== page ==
NAPAWF asks you to sign their petition here: “Don’t let South Dakota pass a racist anti-abortion bill!”
Follow @NAPAWF on Twitter for more information and graphics like the one posted above.

Just when you think anti-choicers have reached peak absurdity, they manage to prove you wrong.

bebinn:

ncapablog:

The South Dakota House passed a bill that would ban abortions based on the sex of the fetus, also called “sex-selective” abortions, according to an article in Mother Jones.

Lawmakers claim the bill is necessary because Asian immigrants, who they say don’t value woman and girls, are coming to their state. The Asian American community grew more than 70 percent in South Dakota in the last 10 years, according to the National Asian Pacific American Women’s Forum (NAPAWF).

In the Mother Jones article, Stace Nelson, a Republican state representative running for the U.S. Senate, is quoted as saying, “Many of you know I spent 18 years in Asia … And sadly, I can tell you that the rest of the world does not value the lives of women as much as I value the lives of my daughters.”

NAPAWF launched a campaign today to take action to stop the passing of the bill, HR 1162. 

"The racism and the stereotypes and the stigma is laid so bare here," said Miriam Yeung, executive director of NAPAWF, told Mother Jones. The group has long argued that that sex-selective abortion bans perpetuate negative stereotypes about Asian American women. “We’ve been saying that these bills are wolves in sheep’s clothing. But in this case, I think the wolf has left off the sheep’s clothing.”

NAPAWF asks you to sign their petition here: “Don’t let South Dakota pass a racist anti-abortion bill!”

Follow @NAPAWF on Twitter for more information and graphics like the one posted above.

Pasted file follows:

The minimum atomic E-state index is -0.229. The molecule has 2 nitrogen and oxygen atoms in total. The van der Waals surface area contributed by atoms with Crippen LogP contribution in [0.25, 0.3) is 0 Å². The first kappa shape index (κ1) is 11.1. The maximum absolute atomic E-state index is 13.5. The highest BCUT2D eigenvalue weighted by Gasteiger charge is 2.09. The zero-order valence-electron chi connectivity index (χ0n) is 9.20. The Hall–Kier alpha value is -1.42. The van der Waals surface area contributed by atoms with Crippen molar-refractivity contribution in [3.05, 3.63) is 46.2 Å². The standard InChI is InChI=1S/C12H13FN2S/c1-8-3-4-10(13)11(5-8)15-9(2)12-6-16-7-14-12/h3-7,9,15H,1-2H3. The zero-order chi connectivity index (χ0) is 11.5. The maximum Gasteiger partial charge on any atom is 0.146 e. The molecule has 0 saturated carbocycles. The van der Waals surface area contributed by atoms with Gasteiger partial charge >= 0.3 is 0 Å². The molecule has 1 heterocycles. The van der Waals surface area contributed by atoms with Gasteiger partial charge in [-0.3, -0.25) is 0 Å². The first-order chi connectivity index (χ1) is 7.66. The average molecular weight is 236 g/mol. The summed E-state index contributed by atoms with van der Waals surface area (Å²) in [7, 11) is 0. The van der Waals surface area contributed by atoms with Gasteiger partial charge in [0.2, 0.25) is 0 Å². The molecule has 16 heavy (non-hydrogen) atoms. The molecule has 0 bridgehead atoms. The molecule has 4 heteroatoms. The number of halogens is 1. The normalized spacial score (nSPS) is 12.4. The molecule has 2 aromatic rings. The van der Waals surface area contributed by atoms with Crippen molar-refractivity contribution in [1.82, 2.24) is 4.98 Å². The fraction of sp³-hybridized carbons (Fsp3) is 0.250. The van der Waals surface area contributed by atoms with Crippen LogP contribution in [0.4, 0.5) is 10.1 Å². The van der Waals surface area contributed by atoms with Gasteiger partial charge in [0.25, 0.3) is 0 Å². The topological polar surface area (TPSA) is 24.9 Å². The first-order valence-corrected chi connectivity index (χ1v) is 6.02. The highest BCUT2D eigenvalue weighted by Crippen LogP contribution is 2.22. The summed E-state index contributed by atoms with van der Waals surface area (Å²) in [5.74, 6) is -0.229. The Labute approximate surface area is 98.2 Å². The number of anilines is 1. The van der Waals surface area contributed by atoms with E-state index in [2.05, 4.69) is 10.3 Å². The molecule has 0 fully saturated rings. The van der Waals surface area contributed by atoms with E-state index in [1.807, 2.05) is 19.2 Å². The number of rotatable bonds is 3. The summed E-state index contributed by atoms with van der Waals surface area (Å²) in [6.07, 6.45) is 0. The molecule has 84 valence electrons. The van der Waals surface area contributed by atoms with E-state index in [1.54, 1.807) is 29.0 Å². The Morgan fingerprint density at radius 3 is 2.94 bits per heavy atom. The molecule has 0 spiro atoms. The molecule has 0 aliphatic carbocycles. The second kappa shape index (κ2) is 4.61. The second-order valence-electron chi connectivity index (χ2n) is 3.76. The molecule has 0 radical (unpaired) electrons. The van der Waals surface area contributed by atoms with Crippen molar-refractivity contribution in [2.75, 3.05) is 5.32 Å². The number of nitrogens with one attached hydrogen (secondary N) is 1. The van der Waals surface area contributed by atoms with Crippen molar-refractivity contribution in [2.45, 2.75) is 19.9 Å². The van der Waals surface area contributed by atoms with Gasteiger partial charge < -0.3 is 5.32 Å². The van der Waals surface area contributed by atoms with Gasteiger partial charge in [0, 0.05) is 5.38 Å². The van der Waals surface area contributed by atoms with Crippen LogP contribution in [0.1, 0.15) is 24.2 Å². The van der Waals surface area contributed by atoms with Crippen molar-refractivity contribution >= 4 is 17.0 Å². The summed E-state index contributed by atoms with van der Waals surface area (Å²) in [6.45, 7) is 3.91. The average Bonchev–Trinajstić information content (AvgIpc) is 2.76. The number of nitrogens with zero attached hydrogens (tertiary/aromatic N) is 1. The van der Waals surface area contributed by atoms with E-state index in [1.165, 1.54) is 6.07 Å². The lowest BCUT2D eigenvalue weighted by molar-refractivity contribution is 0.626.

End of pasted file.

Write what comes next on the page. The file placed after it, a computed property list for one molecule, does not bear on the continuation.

Just when you think anti-choicers have reached peak absurdity, they manage to prove you wrong.

6 Women on Their Terrifying, Infuriating Encounters With Abortion Clinic Protesters

foryoursexualinformation:

ppnne:

Great article on why buffer zones matter! This features two of our Maine patient greeters. If you are interested in volunteering, visit http://www.plannedparenthood.org/ppnne/volunteer-22021.htm

Gendered article, could have sought out people of other genders as well. I think these accounts really illustrate the need for a buffer zone.  

There is little precedent for fat androgyny. Generally our androgynous icons are svelte and lacking in secondary sex characteristics. David Bowie, Tilda Swinton, Katherine Hepburn; these small-bodied, predominately white figures of androgyny have created an aesthetic with little room for deviation. This means that for those of us with bodies that do not conform to traditional standards of androgyny, we are often misread and misunderstood, even in queer spaces.

Fat Queer Tells All: On Fatness and Gender Flatness (via disabilityhistory)

this hurts because its so damn close to home. i wish that my tender fat baby genderqueer self had seen this.

(via gadaboutgreen)

(via gtfothinspo)